Jordan Zimmermann took the mound yesterday, as he always does, wanting “to do better than the guy before,” he said. He had a problem. Zimmermann pitches after Gio Gonzalez, who for the third consecutive start allowed no runs. And Gonzalez pitches after Stephen Strasburg, who has not allowed a home run in 56 innings. And Strasburg pitches after Ross Detwiler, who owns the lowest ERA among starting pitchers in the majors.
The Nationals’ rotation has become difficult to place into perspective, producing layer upon layer of absurdity. Yesterday, Zimmermann allowed one run in six innings, allowing four hits, walking none and striking out six. It was a stellar performance. It was also, using Bill James’ Game Score as a guide, just the 12th best start, out of 18, by the Nationals this season.
As pitching coach Steve McCatty has said, “they raise the standard for each other.” They can only compete with one another. It may be only 18 games into the season, still an awfully small sample, but the Nationals have outdistanced every other rotation by leagues. Here’s a sampling of the evidence:
>>> Every single one of the Nationals starters ranks among the top 22 in the majors in FIP, or Fielding Independent Pitching, which is a metric that attempts to gauge what a pitcher’s ERA would be regardless of defense. (Full explanation here.)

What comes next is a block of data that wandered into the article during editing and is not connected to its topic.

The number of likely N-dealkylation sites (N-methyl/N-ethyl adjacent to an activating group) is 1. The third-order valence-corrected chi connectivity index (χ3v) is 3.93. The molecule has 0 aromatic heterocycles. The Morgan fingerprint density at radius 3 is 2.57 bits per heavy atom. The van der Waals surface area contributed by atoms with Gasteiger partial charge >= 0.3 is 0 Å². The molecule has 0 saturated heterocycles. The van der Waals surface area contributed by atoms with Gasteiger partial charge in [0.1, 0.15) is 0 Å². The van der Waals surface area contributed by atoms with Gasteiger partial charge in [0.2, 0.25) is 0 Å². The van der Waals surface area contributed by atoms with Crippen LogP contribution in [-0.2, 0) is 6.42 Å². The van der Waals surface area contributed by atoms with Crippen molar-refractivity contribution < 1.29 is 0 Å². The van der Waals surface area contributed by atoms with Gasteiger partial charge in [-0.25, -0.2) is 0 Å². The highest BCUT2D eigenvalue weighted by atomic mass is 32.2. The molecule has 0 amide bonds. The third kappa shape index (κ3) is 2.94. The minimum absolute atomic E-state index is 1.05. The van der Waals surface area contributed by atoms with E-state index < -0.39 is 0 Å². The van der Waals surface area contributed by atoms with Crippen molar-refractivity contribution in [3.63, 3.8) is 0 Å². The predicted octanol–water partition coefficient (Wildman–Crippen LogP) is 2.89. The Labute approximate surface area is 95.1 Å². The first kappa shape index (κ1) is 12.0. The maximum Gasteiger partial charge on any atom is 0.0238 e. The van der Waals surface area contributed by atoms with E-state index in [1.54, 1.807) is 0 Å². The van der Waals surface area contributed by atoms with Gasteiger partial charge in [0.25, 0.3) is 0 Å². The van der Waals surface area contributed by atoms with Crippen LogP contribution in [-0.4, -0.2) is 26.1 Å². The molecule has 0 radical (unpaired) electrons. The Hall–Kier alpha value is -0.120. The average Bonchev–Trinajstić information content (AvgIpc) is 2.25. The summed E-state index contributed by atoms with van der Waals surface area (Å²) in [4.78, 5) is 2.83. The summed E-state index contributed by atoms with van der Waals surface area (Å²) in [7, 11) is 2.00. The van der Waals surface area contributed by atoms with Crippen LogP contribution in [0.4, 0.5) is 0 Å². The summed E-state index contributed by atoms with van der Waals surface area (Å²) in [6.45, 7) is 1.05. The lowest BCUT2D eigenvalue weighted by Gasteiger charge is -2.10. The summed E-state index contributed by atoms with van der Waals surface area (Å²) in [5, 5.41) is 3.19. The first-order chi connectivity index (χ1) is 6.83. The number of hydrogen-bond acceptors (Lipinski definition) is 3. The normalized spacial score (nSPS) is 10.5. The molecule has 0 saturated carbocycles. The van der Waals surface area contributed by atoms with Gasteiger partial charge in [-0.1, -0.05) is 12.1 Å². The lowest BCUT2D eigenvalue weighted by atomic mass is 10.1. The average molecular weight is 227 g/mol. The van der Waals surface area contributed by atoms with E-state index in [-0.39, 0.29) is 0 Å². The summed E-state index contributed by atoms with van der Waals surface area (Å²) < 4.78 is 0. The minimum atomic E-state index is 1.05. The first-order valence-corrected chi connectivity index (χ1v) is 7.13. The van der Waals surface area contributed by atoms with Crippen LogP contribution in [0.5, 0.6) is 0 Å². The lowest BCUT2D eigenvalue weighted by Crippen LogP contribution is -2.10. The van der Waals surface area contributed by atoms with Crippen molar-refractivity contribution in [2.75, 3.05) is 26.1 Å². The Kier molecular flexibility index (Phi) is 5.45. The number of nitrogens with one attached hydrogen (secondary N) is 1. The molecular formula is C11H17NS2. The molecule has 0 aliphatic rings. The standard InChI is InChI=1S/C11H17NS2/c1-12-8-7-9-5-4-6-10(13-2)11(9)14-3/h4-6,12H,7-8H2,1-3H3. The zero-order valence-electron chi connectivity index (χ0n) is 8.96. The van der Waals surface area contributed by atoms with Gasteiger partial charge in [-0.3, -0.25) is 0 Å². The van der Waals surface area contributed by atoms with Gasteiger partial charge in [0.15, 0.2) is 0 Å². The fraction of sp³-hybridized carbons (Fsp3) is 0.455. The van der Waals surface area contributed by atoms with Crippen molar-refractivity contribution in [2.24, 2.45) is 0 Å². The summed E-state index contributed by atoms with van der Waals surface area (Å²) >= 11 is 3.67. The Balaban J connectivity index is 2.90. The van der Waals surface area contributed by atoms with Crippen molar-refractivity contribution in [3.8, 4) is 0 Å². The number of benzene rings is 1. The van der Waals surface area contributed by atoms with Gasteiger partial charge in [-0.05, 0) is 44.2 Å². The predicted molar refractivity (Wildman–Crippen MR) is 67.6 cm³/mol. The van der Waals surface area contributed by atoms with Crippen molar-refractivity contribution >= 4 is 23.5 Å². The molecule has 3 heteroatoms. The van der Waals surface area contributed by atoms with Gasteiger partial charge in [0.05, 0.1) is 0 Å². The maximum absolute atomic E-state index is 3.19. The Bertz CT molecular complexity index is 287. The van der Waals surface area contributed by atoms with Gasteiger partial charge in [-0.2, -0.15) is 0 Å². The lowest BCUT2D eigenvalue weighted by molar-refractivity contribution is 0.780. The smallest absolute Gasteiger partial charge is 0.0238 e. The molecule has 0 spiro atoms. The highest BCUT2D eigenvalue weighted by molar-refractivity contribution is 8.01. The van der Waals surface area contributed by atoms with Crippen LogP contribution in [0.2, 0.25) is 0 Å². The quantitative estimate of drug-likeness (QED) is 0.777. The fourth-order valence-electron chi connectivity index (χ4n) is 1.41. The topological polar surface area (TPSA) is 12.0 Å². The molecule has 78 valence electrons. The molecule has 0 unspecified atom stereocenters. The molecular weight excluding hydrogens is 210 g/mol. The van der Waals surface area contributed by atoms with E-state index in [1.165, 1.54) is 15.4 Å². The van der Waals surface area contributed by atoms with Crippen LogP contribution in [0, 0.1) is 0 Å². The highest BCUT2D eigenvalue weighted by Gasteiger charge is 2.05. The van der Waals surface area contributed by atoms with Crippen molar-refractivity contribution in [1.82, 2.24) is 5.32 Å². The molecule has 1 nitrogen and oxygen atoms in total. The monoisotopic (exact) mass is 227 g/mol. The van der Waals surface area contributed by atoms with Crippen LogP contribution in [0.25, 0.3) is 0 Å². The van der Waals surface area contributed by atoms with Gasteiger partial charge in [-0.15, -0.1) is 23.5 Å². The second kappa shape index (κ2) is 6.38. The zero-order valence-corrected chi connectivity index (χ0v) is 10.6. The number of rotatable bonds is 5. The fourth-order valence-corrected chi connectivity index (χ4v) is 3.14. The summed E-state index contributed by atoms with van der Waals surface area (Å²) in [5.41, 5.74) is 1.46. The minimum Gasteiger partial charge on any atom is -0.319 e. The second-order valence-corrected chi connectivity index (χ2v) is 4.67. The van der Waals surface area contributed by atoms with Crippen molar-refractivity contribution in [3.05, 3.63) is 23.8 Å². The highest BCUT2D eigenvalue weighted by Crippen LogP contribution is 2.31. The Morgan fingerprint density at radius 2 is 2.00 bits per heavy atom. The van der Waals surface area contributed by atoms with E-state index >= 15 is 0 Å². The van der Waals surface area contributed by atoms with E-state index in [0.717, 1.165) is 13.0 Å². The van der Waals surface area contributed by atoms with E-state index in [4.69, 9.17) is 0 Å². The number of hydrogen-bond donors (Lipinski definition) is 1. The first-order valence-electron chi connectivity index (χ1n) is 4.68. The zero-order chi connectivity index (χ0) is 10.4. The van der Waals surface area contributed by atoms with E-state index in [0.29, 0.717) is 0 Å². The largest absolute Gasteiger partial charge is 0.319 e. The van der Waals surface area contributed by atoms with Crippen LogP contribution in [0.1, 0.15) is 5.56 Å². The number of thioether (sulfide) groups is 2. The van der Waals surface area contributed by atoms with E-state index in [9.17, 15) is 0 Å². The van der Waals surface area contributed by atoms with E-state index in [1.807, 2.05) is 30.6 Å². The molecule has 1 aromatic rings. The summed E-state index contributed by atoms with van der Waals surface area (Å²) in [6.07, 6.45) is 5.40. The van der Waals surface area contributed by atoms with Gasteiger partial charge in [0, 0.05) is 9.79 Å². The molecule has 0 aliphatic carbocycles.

Gio Gonzalez 1.51, 2nd
Stephen Strasburg 1.72, 6th
Edwin Jackson 2.11, 11th
Jordan Zimmermann, 2.53, 21st
Ross Detwiler, 2.59, 22nd
>>> If not for Jackson’s five-run sixth inning in his last start, the Nationals could have a similar ERA ranking. As it stands, they have four of the top 15 ERAs in the majors:
Detwiler 0.56, 1st
Strasburg 1.08, 6th
Zimmermann, 1.33, 11th
Gonzalez, 1.52, 15th
Jackson, 4.25, 89th
>>> No Nationals starter has a WHIP higher than 0.94; they have all allowed fewer than one base runner per inning, and they all rank in the top 22 in baseball.
Zimmermann, 0.70, 5th
Jackson, 0.84, 11th
Gonzalez, 0.85, 12nd
Strasburg, 0.92, 16th
Detwiler, 0.94, 22nd
>>> Collectively, the Nationals’ rotation ranks first in five significant categories – ERA, FIP, Wins Above Replacement, strikeout-to-walk ratio and WHIP – and in most it is not even close. Here are those figures, with the second place team added for context:
ERA: 1.71 (2.48, Cardinals, is second)
FIP: 2.07 (3.05, Phillies, is second)
WAR: 3.8 (3.2, Rangers, is second)
K/BB: 4.68 (3.92, Phillies, is second)
WHIP: 0.84 (1.01, White Sox, is second)
>>> They almost always single-handedly (not to undersell their defense) give the Nationals a chance to win. In seven of 18 games, the Nationals’ starter has allowed zero runs. In 14 of 18, the Nationals’ starter has allowed one or zero earned runs.
>>> This is maybe the most overlooked, most important figure of all. Every Nationals starter is 28 or younger. Only Jackson is older than 26. Jackson will be a free agent after this season, but Zimmermann, Detwiler, Strasburg and Gonzalez have between three and six more seasons of team control beyond this year. They are young and good, and they will be together for a long time.